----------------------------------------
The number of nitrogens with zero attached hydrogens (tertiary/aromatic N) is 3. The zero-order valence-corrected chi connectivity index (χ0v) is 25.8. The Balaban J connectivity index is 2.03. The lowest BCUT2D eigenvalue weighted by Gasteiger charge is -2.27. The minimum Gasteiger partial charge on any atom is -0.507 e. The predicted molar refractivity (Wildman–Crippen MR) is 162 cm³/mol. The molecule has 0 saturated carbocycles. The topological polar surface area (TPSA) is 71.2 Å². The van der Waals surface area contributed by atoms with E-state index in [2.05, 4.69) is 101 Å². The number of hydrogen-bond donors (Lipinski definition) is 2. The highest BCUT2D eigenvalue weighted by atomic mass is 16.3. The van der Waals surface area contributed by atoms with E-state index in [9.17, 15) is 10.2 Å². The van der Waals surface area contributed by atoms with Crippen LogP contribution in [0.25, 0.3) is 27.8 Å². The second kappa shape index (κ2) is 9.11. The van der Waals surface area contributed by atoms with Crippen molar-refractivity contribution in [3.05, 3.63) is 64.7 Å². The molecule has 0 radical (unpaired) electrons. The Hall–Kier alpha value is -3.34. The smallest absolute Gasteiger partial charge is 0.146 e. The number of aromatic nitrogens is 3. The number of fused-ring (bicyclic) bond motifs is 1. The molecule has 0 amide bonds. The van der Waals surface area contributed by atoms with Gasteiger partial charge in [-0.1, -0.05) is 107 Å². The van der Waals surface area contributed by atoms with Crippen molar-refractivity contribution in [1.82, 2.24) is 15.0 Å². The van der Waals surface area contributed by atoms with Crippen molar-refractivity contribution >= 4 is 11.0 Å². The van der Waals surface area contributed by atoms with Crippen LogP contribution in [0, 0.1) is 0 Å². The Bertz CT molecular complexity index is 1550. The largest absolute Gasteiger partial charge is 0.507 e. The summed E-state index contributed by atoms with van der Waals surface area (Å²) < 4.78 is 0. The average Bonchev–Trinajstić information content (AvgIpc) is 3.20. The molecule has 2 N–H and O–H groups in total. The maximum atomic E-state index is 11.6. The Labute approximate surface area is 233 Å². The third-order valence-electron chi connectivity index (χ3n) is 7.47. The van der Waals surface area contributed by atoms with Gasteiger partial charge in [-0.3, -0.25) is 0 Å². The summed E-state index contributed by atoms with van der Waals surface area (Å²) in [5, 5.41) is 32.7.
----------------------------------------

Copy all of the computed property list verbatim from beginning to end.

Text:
The number of nitrogens with zero attached hydrogens (tertiary/aromatic N) is 3. The zero-order valence-corrected chi connectivity index (χ0v) is 25.8. The Balaban J connectivity index is 2.03. The lowest BCUT2D eigenvalue weighted by Gasteiger charge is -2.27. The minimum Gasteiger partial charge on any atom is -0.507 e. The predicted molar refractivity (Wildman–Crippen MR) is 162 cm³/mol. The molecule has 0 saturated carbocycles. The topological polar surface area (TPSA) is 71.2 Å². The van der Waals surface area contributed by atoms with E-state index in [2.05, 4.69) is 101 Å². The number of hydrogen-bond donors (Lipinski definition) is 2. The highest BCUT2D eigenvalue weighted by atomic mass is 16.3. The van der Waals surface area contributed by atoms with E-state index in [9.17, 15) is 10.2 Å². The van der Waals surface area contributed by atoms with Crippen LogP contribution in [0.25, 0.3) is 27.8 Å². The second kappa shape index (κ2) is 9.11. The van der Waals surface area contributed by atoms with Crippen molar-refractivity contribution in [3.05, 3.63) is 64.7 Å². The molecule has 0 radical (unpaired) electrons. The Hall–Kier alpha value is -3.34. The smallest absolute Gasteiger partial charge is 0.146 e. The number of aromatic nitrogens is 3. The number of fused-ring (bicyclic) bond motifs is 1. The molecule has 0 amide bonds. The van der Waals surface area contributed by atoms with Gasteiger partial charge in [-0.1, -0.05) is 107 Å². The van der Waals surface area contributed by atoms with Crippen molar-refractivity contribution in [1.82, 2.24) is 15.0 Å². The van der Waals surface area contributed by atoms with Crippen molar-refractivity contribution >= 4 is 11.0 Å². The van der Waals surface area contributed by atoms with Crippen LogP contribution in [0, 0.1) is 0 Å². The Bertz CT molecular complexity index is 1550. The largest absolute Gasteiger partial charge is 0.507 e. The summed E-state index contributed by atoms with van der Waals surface area (Å²) < 4.78 is 0. The average Bonchev–Trinajstić information content (AvgIpc) is 3.20. The molecule has 2 N–H and O–H groups in total. The maximum atomic E-state index is 11.6. The Labute approximate surface area is 233 Å². The third-order valence-electron chi connectivity index (χ3n) is 7.47. The van der Waals surface area contributed by atoms with Gasteiger partial charge in [-0.3, -0.25) is 0 Å². The summed E-state index contributed by atoms with van der Waals surface area (Å²) in [5, 5.41) is 32.7.